a.~MyClass();

By 'out of scope' I mean either the end of your main method, or the end of the function, whichever the variable/object is created in.

Creating an object on the heap however is different.  The memory allocated will not be deleted automatically unless you explicitly call the destuctor.

To create an object on the heap you would use the 'new' keyword.

For example,

MyClass* a = new MyClass();

Now this allocates 16 bytes on the heap.  This memory will not be deleted (and will result in 16 bytes being lost in your program, i.e. a memory leak) unless you call

delete a;

I think this answers the latter part of your question as to when objects are created on the heap or not.  Basically anything involving a 'new' call will be created on the heap, otherwise it will be on the stack.

}}}}}}}}}}}}}}}}}}


regards;
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Prashant SabnekarAVPCommented:
Dear bowemc,
dont get confused, memory management is a simple thing.
When we declare variables in our programs, we actually allocate some space with a name which is our variable name (identifier). Now this space can be allocated either statically or dynamically.
By statically I mean allocating memory on a stack (exactly speaking a program stack).
By dynamically I mean allocating memory on heap (heap is not the area of the program).
Now when the program terminates, the memory allocated by the compiler on stack will be cleaned up automatically, but the memory created on heap will not be cleaned up automatically, It has to be cleaned explicitly ( delete ), otherwise a program is said to have a 'memory leak'.
Static Allocation
Eg: int n;
char name[25];
No problem
Dynamic allocation
Eg:
int* n;
n=new int;
char* name;
name=new char[25];
needs this, in distructor
delete n;
delete [] name; //[] because this is an array

I hope you understand, I advise to do some programs and test it by some memory tools (memprof etc) to find leaks, If you want any extended help, I am allways there.

All the best

Prashant Sabnekar
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Infinity08Commented:
>> static allocation goes into data area of the program.
A bit more on this : the compiler decides where to put the static data. It might put it in a separate block of data memory. It might even put it between the heap and stack. Some put it in the code area (which i don't consider to be very secure).

In any case, it's a fixed size block of memory that can't be used for anything else than the static data it was destined for.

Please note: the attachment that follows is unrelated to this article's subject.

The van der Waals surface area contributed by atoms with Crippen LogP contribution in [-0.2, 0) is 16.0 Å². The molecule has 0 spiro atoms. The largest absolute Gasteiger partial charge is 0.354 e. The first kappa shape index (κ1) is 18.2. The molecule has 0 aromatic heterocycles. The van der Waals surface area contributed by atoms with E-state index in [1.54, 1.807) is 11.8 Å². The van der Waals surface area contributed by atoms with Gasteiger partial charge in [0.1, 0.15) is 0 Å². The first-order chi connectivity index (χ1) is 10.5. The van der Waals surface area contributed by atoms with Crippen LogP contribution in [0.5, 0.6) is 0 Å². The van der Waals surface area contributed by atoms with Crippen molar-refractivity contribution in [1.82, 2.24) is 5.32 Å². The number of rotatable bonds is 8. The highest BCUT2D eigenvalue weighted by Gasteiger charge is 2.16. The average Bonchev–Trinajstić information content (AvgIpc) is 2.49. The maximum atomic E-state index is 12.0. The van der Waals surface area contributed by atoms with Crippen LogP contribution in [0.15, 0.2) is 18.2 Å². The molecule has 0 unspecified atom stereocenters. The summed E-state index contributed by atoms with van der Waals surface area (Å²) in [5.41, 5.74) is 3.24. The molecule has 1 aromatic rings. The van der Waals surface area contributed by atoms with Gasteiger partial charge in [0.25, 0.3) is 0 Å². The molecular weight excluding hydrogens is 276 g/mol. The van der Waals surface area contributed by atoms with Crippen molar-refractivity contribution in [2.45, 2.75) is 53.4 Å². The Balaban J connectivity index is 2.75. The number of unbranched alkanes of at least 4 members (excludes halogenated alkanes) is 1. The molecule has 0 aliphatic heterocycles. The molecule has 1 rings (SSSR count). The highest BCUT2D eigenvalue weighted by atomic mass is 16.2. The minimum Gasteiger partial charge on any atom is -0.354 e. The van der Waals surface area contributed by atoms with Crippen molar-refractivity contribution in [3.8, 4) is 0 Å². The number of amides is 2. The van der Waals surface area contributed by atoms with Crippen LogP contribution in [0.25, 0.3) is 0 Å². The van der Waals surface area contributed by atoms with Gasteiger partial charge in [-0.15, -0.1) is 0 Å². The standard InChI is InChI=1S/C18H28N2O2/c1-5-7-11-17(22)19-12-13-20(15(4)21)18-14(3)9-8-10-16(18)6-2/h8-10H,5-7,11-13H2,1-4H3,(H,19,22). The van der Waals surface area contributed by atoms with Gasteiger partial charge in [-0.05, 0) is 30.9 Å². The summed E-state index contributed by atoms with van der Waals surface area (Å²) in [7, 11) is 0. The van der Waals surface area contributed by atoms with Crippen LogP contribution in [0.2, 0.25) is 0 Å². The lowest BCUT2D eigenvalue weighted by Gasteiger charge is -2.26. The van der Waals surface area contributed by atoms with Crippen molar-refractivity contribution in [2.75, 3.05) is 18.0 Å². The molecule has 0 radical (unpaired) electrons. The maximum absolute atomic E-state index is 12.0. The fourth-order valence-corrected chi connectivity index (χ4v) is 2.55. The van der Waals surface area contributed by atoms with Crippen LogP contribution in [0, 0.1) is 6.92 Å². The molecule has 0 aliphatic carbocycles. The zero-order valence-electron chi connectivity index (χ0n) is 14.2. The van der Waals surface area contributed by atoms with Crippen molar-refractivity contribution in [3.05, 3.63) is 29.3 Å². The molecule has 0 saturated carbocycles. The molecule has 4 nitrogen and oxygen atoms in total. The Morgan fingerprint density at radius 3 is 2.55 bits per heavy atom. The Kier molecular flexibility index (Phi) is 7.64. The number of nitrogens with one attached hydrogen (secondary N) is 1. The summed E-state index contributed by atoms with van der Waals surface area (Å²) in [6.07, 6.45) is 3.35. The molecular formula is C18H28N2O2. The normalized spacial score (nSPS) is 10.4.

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Infinity08Commented:
>> Now this space can be allocated either statically or dynamically.
Actually, there's 3 storage types : statically (in static memory), dynamically (on the heap), and automatically (on the stack).

>> By statically I mean allocating memory on a stack (exactly speaking a program stack).
static data is generally NOT put on the stack, as there's no point in that ... the stack follows the call flow of the program, while the static data remains for the duration of the program. Some compilers might put it at the bottom of the stack, but as i said : conceptually, that's not logical.

>> By dynamically I mean allocating memory on heap (heap is not the area of the program).
What do you mean by "not the area of the program" ? The heap for a program is a part of the memory allocated to the program by the OS.

>> Now when the program terminates, the memory allocated by the compiler on stack will be cleaned up automatically, but the memory created on heap will not be cleaned up automatically,
When the program terminates, all memory (including the heap) is returned to the OS. This to ensure that problems in the code (like memory leaks) don't affect the operation of the OS or the other software running on the system.

>> It has to be cleaned explicitly ( delete ), otherwise a program is said to have a 'memory leak'.
If you don't free a block of allocated memory, and there's no reference (pointer) to that block any more, then that's called a memory leak, because that block of memory can't be used by the program any more, and is thus effectively memory that "leaked" away.
As i said however : when the program terminates, all memory leaks are effectively undone !